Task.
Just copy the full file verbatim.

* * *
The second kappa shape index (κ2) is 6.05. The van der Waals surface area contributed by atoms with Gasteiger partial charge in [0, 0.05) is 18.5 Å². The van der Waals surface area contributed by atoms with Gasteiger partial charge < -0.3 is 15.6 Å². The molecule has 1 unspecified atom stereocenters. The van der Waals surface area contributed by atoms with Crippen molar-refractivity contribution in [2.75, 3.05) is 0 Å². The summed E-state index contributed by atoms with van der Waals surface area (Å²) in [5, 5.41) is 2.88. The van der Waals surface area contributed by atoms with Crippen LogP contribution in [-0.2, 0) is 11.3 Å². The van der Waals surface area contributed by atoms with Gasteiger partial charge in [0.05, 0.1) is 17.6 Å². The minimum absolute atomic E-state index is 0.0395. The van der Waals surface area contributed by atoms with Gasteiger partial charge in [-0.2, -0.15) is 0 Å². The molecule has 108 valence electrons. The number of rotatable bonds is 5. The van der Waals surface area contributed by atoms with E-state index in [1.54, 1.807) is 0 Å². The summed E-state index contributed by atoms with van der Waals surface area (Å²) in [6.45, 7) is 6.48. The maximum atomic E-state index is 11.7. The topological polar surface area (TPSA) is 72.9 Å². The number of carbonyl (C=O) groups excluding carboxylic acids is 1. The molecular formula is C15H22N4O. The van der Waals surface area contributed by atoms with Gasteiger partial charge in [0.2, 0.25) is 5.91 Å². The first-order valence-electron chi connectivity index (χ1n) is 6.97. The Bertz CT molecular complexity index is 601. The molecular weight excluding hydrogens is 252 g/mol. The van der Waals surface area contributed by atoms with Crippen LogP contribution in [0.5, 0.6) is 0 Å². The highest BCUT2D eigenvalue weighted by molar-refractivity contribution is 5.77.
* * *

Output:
The second kappa shape index (κ2) is 6.05. The van der Waals surface area contributed by atoms with Gasteiger partial charge in [0, 0.05) is 18.5 Å². The van der Waals surface area contributed by atoms with Gasteiger partial charge < -0.3 is 15.6 Å². The molecule has 1 unspecified atom stereocenters. The van der Waals surface area contributed by atoms with Crippen molar-refractivity contribution in [2.75, 3.05) is 0 Å². The summed E-state index contributed by atoms with van der Waals surface area (Å²) in [5, 5.41) is 2.88. The van der Waals surface area contributed by atoms with Crippen LogP contribution in [-0.2, 0) is 11.3 Å². The van der Waals surface area contributed by atoms with Gasteiger partial charge in [0.05, 0.1) is 17.6 Å². The minimum absolute atomic E-state index is 0.0395. The van der Waals surface area contributed by atoms with Gasteiger partial charge in [-0.2, -0.15) is 0 Å². The molecule has 108 valence electrons. The number of rotatable bonds is 5. The van der Waals surface area contributed by atoms with E-state index in [1.54, 1.807) is 0 Å². The summed E-state index contributed by atoms with van der Waals surface area (Å²) in [6.45, 7) is 6.48. The maximum atomic E-state index is 11.7. The topological polar surface area (TPSA) is 72.9 Å². The number of carbonyl (C=O) groups excluding carboxylic acids is 1. The molecular formula is C15H22N4O. The van der Waals surface area contributed by atoms with Gasteiger partial charge in [0.2, 0.25) is 5.91 Å². The first-order valence-electron chi connectivity index (χ1n) is 6.97. The Bertz CT molecular complexity index is 601. The molecular weight excluding hydrogens is 252 g/mol. The van der Waals surface area contributed by atoms with Crippen LogP contribution in [0.5, 0.6) is 0 Å². The highest BCUT2D eigenvalue weighted by molar-refractivity contribution is 5.77.